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Snowden: 2004 Legislature has shot at greatness

By By Terry R. Cassreino / assistant managing editor
April 12, 2004
With one month left to go in the 2004 Legislature, state House and Senate members will be scrambling the next four weeks, working on compromise bills and the state budget.
State Rep. Greg Snowden, R-Meridian, shared his thoughts about the four-month legislative session and talked about what to expect the next month in an interview with The Meridian Star editorial board.
The Meridian Star: How does the 2004 legislative session compare with other ones in which you have participated?
Greg Snowden: This session has brought a fresh realism to the Legislature. There is much new leadership in both chambers and, of course, in the governor's office.
We have a real chance this session to resolve several critical issues for which solutions have proved elusive in the past, including Voter ID, tort reform, positive job creation, the streamlining of governmental services, and, most importantly, the adoption of an honest budget as the foundation of a sound state fiscal policy.
If the Legislature exhibits the political courage to do what is right instead of worrying about what is popular, then 2004 could be one of the most productive sessions in recent memory.
The Star: How do you see the state budget and key areas of funding, such as economic development and public education, faring this year?
Snowden: For the past four years, our state has spent millions of dollars more than we have received as revenue that is fact, not opinion.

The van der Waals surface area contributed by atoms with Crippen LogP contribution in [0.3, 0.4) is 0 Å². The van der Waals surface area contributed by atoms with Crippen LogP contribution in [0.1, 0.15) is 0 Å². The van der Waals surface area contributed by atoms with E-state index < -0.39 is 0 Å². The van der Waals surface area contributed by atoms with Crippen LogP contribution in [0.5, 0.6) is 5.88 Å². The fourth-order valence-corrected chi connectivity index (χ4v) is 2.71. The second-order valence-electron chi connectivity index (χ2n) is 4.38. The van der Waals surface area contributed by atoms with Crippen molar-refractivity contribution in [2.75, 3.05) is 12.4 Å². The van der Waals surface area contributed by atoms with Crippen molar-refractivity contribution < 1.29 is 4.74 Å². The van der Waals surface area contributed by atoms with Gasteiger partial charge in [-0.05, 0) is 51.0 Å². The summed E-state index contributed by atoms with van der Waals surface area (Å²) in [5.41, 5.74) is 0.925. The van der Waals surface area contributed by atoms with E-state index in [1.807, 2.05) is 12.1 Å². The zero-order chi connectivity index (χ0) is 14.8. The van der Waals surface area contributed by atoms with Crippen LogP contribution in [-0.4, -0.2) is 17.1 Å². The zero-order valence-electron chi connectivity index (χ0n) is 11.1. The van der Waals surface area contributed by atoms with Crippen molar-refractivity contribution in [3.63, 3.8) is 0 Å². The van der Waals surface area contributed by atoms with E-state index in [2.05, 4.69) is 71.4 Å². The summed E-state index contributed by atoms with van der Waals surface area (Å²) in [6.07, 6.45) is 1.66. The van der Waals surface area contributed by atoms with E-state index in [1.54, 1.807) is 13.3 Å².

It is essential that the Legislature enact Gov. Barbour's comprehensive two-year plan to streamline state government and to get our expenditures back within our revenues.
Honest solutions will be neither painless nor popular, and many spending cuts will have to be made. Job creation and education remain the top funding priorities of the Legislature, but even these areas likely will not be funded to the levels we'd like.
It is unrealistic for any element of the state budget to be "off the table" in the appropriations process, and irresponsible to "fully fund" any part of the budget regardless of its high priority without first considering whether remaining monies will be sufficient to adequately fund other essential needs.
The Star: The state House voted earlier this session to raise more than $17 million in fee increases. What is your take on the bill?
Snowden: I oppose House Bill 1279, in part because of the fee increases which actually total closer to $36 million, but also because that bill exacerbates instead of curbs our addiction to overspending.
For example, the bill would rob $132.4 million from special funds without any provision for repayment, and would raise the revenue estimate to arguably an artificially optimistic level.
I agree with Gov. Barbour that using "funny money" is no way to craft a responsible state budget. I am not interested in the semantic argument about whether a particular hike is a fee or a tax it is all the same to whomever has to pay it.
Some hikes in fees (or even taxes) may in fact be justified, but the larger problem is getting control of chronic overspending. Unless and until we find the political will to restrict our spending to no more than our revenues, we will continue to face budgetary shortfalls and no amount of new taxes or fees will ever be enough to quell the insatiable urge to spend.

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